SCOTUS rejects appeal on Oregon inclusive restroom policy

Supreme Court of the United States in Washington. (Image by skeeze from Pixabay)

WASHINGTON — The U.S. Supreme Court has rejected the appeal of a lawsuit that aimed to overturn an inclusive restroom policy in an Oregon school district.

OregonLive reported that the lawsuit had been brought by parents who wanted to prevent transgender students from using the locker rooms and restrooms for their gender. They were suing a school district near Oregon’s capital of Salem.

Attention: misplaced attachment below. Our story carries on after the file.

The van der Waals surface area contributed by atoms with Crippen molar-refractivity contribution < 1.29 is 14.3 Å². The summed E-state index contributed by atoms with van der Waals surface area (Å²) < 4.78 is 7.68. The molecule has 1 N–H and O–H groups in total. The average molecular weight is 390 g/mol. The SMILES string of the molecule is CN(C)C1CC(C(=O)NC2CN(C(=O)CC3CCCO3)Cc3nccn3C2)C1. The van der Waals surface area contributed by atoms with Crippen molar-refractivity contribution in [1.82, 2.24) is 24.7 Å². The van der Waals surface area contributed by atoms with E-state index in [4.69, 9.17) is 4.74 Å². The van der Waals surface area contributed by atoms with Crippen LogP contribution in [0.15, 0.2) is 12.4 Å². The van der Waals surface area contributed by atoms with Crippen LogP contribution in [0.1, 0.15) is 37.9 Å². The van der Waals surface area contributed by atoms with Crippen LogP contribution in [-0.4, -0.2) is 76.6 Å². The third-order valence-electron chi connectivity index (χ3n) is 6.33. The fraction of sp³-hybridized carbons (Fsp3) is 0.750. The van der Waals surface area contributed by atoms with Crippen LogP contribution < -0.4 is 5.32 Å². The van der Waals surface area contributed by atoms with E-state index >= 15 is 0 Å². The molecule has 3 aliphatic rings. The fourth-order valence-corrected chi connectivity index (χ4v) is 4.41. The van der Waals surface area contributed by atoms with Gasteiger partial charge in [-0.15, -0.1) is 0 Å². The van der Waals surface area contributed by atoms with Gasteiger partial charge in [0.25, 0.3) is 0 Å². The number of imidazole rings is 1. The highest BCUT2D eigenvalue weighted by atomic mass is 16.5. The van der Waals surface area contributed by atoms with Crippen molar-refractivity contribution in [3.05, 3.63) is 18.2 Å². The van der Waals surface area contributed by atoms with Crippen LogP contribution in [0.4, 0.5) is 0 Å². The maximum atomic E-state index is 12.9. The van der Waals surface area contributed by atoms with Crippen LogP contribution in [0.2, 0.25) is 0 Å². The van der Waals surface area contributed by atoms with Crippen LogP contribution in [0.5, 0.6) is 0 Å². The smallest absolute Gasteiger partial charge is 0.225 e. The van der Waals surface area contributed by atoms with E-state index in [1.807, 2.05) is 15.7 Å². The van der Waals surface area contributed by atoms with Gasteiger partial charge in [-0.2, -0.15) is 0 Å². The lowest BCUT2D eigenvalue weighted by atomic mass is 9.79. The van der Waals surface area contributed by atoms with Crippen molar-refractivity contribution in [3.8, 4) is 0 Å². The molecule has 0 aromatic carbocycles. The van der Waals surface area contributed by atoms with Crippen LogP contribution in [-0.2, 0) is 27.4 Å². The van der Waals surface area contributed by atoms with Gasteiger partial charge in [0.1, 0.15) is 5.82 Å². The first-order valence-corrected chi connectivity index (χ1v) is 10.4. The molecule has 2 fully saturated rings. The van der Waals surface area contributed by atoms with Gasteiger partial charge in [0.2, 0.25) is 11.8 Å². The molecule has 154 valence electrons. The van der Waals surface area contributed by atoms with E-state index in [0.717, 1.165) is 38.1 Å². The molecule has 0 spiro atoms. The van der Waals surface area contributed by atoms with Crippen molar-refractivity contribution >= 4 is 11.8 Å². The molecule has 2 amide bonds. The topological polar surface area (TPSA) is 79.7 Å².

The parents sued in 2017, according to the news website, and a federal appeals court in San Francisco had upheld the policy.

The decision means that a federal appeals court decision affirming the policy stands.

“[Monday]’s decision is excellent news for transgender students,” said Mara Keisling, executive director for the National Center for Transgender Equality. “The 9th Circuit Court, like so many other courts before it, has recognized the rights of transgender students. Today’s decision means that court’s decision stands and that trans students in Dallas, Oregon, can use the appropriate locker room and bathroom. The school district developed a thoughtful policy and it has been upheld by the courts.”